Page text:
How to spot a faux authentic storyteller and not become one yourself

Recently I was hanging out at a speaking day where a presenter was sharing a personal story about overcoming her challenges. The speaker was funny, interesting, and polished in her presentation. Yet as she delved deeper into her ‘difficult’ journey, I found myself slowly recoiling into a prickly echidna ball in the back row.

It was an unusual reaction, I’ll admit, especially as the rest of the audience was as enraptured as the front row at a Tony Robbins seminar.

I needed to do some detective work to figure out my feelings. After having discarded my own everyday neuroses as possible causal factors, I decided to look at the evidence more closely. The subtle clue was in the juxtaposition between the massive challenge the speaker presented and the seeming breeziness with which she overcame it.

This lead me right to the prime suspect — she was presenting a ‘faux authentic’ story.

The faux authentic storyteller is as insidious as the interviewee who says their biggest weakness is ‘working too hard’. They dazzle you by giving away just enough challenge to make their story relatable, but manage to sidestep the messy, confusing, depressing, and difficult journey of actually making change.

Sometimes they present ‘cute’ failures like: ‘the first time I went to my modelling shoot I didn’t like the swimsuit they asked me to wear’ or ‘once I earned my first million we just couldn’t decide where to throw the celebration party’.

And as you shrink in your seat, comparing your struggle to get to yoga three times a week to the speaker who’s gone from a hospital bed to olympian in a month, a small voice inside you asks — how did they do this so effortlessly?

The faux authentic story is so intoxicating is because it presents the mirage-like notion that change is easy. If only I was more like this super-human individual (you say to yourself glumly), then everything in my life would turn out fantastically.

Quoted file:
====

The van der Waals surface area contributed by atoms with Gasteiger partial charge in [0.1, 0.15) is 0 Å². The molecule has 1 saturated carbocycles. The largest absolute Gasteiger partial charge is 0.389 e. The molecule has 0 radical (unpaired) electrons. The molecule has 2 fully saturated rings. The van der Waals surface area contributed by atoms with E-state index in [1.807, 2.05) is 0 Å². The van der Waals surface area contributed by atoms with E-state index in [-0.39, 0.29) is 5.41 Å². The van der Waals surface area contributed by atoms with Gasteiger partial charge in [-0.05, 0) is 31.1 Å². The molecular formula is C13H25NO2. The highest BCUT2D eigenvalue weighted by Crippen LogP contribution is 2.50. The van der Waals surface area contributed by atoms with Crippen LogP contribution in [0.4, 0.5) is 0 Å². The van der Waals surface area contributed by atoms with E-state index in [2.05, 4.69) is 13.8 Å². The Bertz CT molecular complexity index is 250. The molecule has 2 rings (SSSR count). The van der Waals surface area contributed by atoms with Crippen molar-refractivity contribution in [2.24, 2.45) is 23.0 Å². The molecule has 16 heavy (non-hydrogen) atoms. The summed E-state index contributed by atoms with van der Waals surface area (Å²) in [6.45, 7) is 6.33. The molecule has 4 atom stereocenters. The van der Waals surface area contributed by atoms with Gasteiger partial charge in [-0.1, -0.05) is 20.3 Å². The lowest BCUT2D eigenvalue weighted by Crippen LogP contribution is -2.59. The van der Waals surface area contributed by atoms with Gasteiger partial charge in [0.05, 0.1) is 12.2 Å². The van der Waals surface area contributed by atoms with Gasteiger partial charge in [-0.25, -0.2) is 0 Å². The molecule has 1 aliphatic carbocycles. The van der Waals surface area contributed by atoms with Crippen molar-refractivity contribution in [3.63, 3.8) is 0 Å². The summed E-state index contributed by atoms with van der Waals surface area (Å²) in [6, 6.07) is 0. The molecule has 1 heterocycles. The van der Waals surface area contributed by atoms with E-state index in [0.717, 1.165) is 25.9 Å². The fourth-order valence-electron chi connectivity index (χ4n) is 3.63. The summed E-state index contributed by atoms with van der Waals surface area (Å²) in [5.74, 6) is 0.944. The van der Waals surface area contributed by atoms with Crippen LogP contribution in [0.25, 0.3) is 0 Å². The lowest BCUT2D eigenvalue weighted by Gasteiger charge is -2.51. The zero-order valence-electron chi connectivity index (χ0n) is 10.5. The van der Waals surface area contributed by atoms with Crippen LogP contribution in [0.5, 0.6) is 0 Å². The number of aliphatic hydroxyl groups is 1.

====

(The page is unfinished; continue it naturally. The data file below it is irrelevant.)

But I promise you, if you’re not seeing an emotional range in a story of triumph over challenge — then chances are you’re not getting the whole picture.

There are several reasons faux authentic stories happen. The storyteller isn’t yet fully in touch with the core themes of their story, or more likely, they haven’t totally healed from/overcome the challenges they’ve faced.

When we haven’t completely connected with an aspect of our journey (and just a clue — it’s usually the most difficult aspect), we often present the lesson in our story as an intellectual premise, rather than an embodied truth.

This can happen particularly when presenting stories about traumatic events, or difficult subjects you haven’t totally worked through yourself.

Now, there’s absolutely nothing wrong with not being totally ‘there’ yet. You don’t have to be totally perfect, have everything figured out, or be the messiah of your particular area of leadership.

Authentic storytelling is a journey inside yourself to the very core — and at the core there is joy, excitement, hopelessness, vulnerability, rage, hilarity, despair, and pizzazz in equal measure. Presenting your true self, in all its imperfections, will have a far greater impact on the audience than showing a polished version of your ideal self.

In fact, the greatest act of storytelling leadership is sharing the one story that no one else in the room can — and in the process, freeing everyone to be a little bit more themselves.

[Just as an aside: the other side of the faux authentic storyteller is the vulnerability oversharer. This is the person who can manage to weave into a story about going to buy milk that their boyfriend recently cheated on them, then they lost their job and apartment, and now they’re destined to spend every day alone wallowing in sadness with nothing but a glass of milk to keep them company. But I’ll leave that post for another day.]